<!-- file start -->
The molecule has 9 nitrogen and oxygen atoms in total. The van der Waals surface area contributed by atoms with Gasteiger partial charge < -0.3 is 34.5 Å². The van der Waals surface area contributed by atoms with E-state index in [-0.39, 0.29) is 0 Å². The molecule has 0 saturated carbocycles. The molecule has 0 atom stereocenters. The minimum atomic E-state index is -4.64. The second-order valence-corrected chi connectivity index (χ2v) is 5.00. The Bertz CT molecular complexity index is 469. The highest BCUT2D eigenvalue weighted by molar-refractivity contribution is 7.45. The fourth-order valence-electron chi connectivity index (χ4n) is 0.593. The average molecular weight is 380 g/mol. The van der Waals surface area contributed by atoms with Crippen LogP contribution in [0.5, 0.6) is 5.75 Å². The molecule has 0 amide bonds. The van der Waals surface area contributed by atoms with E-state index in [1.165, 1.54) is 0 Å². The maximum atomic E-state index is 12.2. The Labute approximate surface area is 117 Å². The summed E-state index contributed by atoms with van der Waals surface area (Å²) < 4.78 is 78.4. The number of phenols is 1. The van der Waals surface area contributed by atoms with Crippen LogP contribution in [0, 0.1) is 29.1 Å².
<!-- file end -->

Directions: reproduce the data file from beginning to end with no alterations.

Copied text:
The molecule has 9 nitrogen and oxygen atoms in total. The van der Waals surface area contributed by atoms with Gasteiger partial charge < -0.3 is 34.5 Å². The van der Waals surface area contributed by atoms with E-state index in [-0.39, 0.29) is 0 Å². The molecule has 0 saturated carbocycles. The molecule has 0 atom stereocenters. The minimum atomic E-state index is -4.64. The second-order valence-corrected chi connectivity index (χ2v) is 5.00. The Bertz CT molecular complexity index is 469. The highest BCUT2D eigenvalue weighted by molar-refractivity contribution is 7.45. The fourth-order valence-electron chi connectivity index (χ4n) is 0.593. The average molecular weight is 380 g/mol. The van der Waals surface area contributed by atoms with Crippen LogP contribution in [0.5, 0.6) is 5.75 Å². The molecule has 0 amide bonds. The van der Waals surface area contributed by atoms with E-state index in [1.165, 1.54) is 0 Å². The maximum atomic E-state index is 12.2. The Labute approximate surface area is 117 Å². The summed E-state index contributed by atoms with van der Waals surface area (Å²) < 4.78 is 78.4. The number of phenols is 1. The van der Waals surface area contributed by atoms with Crippen LogP contribution in [0, 0.1) is 29.1 Å².